Meconium aspiration syndrome requiring assisted ventilation: perspective in a setting with limited resources

    loading  Checking for direct PDF access through Ovid

Abstract

To determine characteristics, management, complications and outcome of neonates with meconium aspiration syndrome (MAS) requiring mechanical ventilation (MV). A retrospective review of clinical data of neonates with MAS who were admitted to a public hospital for MV between January 2004 and December 2006. Eighty-eight neonates were ventilated for MAS. Thirty-one percent were postdates and 51% had no electronic fetal monitoring. Postnatal suctioning of meconium was not performed according to protocol in 47% of nonvigorous infants. High-frequency ventilation and surfactant were used in 32 and 14% of cases, respectively. Persistent pulmonary hypertension of the newborn (PPHN) and pneumothorax occurred in 57 and 24% of cases, respectively. Overall mortality rate was 33%. Neonates suffering from MAS with PPHN had higher mortality rate of 48% compared with 13% in those suffering from MAS without PPHN. Factors associated with mortality were peak inspiratory pressure (P<0.001), pneumothorax (P<0.001) and PPHN (P=0.001). Postdates, inadequate intrapartum monitoring and limited use of adjunct respiratory therapies were common. Severe MAS is associated with adverse outcome.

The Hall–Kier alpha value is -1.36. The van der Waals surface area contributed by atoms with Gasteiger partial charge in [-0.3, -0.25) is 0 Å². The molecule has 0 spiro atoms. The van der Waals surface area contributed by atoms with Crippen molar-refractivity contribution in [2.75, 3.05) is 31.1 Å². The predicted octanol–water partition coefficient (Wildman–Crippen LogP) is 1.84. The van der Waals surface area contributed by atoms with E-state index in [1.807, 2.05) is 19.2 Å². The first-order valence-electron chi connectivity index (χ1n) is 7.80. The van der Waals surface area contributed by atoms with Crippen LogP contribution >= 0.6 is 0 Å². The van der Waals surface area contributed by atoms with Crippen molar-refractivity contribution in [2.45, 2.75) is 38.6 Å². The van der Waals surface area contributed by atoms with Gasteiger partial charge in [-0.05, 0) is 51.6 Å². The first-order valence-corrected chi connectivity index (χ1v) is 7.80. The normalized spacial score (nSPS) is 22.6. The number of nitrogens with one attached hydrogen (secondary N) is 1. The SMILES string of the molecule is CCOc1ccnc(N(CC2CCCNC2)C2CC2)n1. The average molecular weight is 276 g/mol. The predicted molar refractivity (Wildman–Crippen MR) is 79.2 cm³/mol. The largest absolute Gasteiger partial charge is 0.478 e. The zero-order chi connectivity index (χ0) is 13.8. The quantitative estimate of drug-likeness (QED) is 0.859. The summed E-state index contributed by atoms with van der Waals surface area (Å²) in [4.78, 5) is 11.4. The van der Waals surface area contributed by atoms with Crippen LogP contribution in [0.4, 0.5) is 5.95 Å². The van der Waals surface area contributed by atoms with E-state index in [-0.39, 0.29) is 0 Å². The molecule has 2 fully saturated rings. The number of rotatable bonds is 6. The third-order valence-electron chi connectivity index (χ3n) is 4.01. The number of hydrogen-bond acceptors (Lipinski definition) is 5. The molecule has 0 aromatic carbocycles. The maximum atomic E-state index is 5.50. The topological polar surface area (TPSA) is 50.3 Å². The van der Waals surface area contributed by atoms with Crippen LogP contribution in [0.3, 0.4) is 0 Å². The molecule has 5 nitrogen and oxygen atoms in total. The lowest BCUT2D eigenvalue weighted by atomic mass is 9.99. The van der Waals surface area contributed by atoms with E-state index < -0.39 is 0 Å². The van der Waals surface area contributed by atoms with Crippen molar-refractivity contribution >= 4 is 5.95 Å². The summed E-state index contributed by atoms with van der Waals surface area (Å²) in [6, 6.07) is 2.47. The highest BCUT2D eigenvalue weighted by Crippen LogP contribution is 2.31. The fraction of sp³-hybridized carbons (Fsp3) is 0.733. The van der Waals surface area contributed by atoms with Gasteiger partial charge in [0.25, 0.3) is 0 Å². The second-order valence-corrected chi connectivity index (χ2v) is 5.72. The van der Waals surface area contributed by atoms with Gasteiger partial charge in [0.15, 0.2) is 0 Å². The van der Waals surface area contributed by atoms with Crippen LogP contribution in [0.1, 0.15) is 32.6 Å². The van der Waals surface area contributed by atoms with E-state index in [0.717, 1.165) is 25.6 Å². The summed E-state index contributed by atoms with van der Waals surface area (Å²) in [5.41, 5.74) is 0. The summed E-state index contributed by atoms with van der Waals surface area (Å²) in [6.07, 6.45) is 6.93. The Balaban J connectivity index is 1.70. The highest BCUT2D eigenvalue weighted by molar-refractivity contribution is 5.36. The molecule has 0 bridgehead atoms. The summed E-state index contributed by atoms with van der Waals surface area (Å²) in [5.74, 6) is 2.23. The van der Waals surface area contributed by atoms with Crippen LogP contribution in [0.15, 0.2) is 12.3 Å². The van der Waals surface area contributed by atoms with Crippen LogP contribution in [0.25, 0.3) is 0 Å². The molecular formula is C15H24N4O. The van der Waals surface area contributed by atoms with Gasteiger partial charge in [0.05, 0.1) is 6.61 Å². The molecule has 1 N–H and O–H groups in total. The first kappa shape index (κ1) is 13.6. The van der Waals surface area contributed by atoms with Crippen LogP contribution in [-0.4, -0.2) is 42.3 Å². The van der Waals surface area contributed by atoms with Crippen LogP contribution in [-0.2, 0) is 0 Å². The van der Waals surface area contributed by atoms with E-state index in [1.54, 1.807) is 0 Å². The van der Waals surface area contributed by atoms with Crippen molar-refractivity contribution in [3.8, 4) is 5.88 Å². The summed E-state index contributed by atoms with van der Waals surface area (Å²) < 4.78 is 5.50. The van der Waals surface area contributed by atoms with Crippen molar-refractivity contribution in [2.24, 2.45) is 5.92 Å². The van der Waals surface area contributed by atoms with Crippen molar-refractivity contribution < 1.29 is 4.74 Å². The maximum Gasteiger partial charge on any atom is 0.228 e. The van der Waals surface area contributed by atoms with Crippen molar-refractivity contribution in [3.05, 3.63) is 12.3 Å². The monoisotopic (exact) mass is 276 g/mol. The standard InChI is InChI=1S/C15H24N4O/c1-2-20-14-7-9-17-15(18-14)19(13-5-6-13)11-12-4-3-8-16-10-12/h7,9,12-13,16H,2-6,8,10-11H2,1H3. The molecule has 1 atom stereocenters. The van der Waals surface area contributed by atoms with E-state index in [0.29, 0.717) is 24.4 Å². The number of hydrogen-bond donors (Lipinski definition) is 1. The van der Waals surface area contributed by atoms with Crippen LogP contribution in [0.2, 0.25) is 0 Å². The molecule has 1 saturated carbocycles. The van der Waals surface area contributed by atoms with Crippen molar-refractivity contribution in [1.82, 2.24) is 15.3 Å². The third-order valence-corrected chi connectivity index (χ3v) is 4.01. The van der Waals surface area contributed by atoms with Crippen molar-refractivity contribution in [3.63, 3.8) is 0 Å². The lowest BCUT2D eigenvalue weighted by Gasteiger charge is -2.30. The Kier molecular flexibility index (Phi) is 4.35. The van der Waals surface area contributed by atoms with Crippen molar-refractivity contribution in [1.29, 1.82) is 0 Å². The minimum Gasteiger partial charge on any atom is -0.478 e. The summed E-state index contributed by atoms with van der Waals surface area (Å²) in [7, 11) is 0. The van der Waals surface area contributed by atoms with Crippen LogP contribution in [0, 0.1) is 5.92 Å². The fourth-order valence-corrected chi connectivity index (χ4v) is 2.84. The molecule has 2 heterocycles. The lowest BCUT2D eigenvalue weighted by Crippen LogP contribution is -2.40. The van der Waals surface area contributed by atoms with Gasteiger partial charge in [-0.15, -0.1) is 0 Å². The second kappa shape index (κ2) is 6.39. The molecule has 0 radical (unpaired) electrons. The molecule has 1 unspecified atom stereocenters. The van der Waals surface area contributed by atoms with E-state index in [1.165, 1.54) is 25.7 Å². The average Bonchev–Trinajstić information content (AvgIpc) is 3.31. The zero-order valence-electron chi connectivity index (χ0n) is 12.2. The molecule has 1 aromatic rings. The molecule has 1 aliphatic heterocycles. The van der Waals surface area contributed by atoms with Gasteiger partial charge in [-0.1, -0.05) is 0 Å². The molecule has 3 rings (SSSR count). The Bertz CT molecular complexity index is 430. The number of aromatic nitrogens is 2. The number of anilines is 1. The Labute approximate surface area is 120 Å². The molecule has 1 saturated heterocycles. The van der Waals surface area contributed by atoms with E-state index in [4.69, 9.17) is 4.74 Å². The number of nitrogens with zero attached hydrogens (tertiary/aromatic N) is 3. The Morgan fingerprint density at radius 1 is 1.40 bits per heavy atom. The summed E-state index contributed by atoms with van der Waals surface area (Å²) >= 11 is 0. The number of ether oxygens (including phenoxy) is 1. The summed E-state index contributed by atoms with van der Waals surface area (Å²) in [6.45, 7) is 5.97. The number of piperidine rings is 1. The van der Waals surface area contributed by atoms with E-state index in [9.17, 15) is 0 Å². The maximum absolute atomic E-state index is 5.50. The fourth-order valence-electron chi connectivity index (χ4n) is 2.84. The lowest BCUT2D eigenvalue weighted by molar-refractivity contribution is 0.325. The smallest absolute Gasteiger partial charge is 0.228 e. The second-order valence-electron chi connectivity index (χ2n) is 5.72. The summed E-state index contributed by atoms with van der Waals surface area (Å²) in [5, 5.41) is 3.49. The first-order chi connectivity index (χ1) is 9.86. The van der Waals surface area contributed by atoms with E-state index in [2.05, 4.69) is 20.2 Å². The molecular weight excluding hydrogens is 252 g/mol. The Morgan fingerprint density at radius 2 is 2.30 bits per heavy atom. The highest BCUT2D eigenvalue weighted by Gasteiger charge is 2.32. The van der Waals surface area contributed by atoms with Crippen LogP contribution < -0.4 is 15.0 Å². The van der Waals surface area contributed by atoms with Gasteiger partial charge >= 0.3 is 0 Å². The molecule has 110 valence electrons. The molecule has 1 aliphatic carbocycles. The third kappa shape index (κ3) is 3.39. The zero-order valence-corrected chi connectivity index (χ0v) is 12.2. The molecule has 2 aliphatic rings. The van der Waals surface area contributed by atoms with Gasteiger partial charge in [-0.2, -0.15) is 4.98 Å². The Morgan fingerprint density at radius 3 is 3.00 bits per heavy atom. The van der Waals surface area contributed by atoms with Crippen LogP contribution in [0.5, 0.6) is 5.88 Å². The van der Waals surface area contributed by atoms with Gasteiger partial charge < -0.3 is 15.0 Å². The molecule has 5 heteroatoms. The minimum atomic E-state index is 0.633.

Related Topics

    loading  Loading Related Articles